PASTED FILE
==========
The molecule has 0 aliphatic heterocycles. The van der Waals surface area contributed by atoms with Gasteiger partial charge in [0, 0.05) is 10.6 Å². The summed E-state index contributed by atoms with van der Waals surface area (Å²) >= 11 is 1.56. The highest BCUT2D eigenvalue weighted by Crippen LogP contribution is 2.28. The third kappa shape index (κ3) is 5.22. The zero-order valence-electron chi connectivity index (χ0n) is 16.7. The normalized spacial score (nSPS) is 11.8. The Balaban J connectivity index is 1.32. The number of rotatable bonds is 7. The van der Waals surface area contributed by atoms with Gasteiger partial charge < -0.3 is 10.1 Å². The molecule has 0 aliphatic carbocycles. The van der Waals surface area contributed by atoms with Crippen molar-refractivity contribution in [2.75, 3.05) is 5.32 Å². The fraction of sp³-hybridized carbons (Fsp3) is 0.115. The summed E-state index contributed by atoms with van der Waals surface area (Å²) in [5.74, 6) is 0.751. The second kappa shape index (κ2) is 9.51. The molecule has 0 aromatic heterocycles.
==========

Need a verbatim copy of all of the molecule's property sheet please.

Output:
The molecule has 0 aliphatic heterocycles. The van der Waals surface area contributed by atoms with Gasteiger partial charge in [0, 0.05) is 10.6 Å². The summed E-state index contributed by atoms with van der Waals surface area (Å²) >= 11 is 1.56. The highest BCUT2D eigenvalue weighted by Crippen LogP contribution is 2.28. The third kappa shape index (κ3) is 5.22. The zero-order valence-electron chi connectivity index (χ0n) is 16.7. The normalized spacial score (nSPS) is 11.8. The Balaban J connectivity index is 1.32. The number of rotatable bonds is 7. The van der Waals surface area contributed by atoms with Gasteiger partial charge < -0.3 is 10.1 Å². The molecule has 0 aliphatic carbocycles. The van der Waals surface area contributed by atoms with Crippen molar-refractivity contribution in [2.75, 3.05) is 5.32 Å². The fraction of sp³-hybridized carbons (Fsp3) is 0.115. The summed E-state index contributed by atoms with van der Waals surface area (Å²) in [5.74, 6) is 0.751. The second kappa shape index (κ2) is 9.51. The molecule has 0 aromatic heterocycles.